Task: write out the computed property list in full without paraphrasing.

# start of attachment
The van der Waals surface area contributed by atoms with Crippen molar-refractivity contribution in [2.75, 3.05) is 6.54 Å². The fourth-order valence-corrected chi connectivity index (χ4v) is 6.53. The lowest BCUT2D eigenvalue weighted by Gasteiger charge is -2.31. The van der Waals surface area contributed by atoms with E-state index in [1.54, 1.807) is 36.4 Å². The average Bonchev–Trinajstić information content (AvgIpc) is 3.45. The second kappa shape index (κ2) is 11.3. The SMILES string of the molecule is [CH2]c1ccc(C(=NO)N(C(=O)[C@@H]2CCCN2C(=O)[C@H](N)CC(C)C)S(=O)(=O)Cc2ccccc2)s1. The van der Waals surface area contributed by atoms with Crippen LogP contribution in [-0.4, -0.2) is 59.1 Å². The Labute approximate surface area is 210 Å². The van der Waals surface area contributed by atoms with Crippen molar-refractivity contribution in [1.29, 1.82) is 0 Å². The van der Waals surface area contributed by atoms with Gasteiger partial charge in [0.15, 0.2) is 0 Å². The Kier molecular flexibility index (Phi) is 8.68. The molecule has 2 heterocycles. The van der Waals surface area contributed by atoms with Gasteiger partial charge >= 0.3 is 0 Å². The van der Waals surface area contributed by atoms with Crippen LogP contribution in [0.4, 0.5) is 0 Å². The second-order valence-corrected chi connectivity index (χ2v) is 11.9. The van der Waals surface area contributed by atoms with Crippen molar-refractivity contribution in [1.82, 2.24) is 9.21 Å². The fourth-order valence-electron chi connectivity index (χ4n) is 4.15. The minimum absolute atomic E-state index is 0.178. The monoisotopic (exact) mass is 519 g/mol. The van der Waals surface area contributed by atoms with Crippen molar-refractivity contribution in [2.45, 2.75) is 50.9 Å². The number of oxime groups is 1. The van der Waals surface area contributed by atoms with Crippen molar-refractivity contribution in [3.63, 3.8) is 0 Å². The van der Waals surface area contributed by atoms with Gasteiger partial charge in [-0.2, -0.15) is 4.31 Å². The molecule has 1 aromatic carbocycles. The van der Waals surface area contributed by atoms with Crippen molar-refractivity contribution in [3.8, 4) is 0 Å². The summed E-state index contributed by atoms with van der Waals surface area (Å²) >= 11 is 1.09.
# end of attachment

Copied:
The van der Waals surface area contributed by atoms with Crippen molar-refractivity contribution in [2.75, 3.05) is 6.54 Å². The fourth-order valence-corrected chi connectivity index (χ4v) is 6.53. The lowest BCUT2D eigenvalue weighted by Gasteiger charge is -2.31. The van der Waals surface area contributed by atoms with E-state index in [1.54, 1.807) is 36.4 Å². The average Bonchev–Trinajstić information content (AvgIpc) is 3.45. The second kappa shape index (κ2) is 11.3. The SMILES string of the molecule is [CH2]c1ccc(C(=NO)N(C(=O)[C@@H]2CCCN2C(=O)[C@H](N)CC(C)C)S(=O)(=O)Cc2ccccc2)s1. The van der Waals surface area contributed by atoms with Crippen LogP contribution in [-0.4, -0.2) is 59.1 Å². The Labute approximate surface area is 210 Å². The van der Waals surface area contributed by atoms with Crippen molar-refractivity contribution in [1.29, 1.82) is 0 Å². The van der Waals surface area contributed by atoms with Gasteiger partial charge in [0.15, 0.2) is 0 Å². The Kier molecular flexibility index (Phi) is 8.68. The molecule has 2 heterocycles. The van der Waals surface area contributed by atoms with Gasteiger partial charge >= 0.3 is 0 Å². The van der Waals surface area contributed by atoms with Crippen LogP contribution in [0.4, 0.5) is 0 Å². The second-order valence-corrected chi connectivity index (χ2v) is 11.9. The van der Waals surface area contributed by atoms with Crippen molar-refractivity contribution in [1.82, 2.24) is 9.21 Å². The fourth-order valence-electron chi connectivity index (χ4n) is 4.15. The minimum absolute atomic E-state index is 0.178. The monoisotopic (exact) mass is 519 g/mol. The van der Waals surface area contributed by atoms with Crippen molar-refractivity contribution in [2.45, 2.75) is 50.9 Å². The number of oxime groups is 1. The van der Waals surface area contributed by atoms with Crippen molar-refractivity contribution in [3.63, 3.8) is 0 Å². The van der Waals surface area contributed by atoms with Gasteiger partial charge in [-0.2, -0.15) is 4.31 Å². The molecule has 1 aromatic carbocycles. The van der Waals surface area contributed by atoms with Crippen molar-refractivity contribution in [3.8, 4) is 0 Å². The summed E-state index contributed by atoms with van der Waals surface area (Å²) >= 11 is 1.09.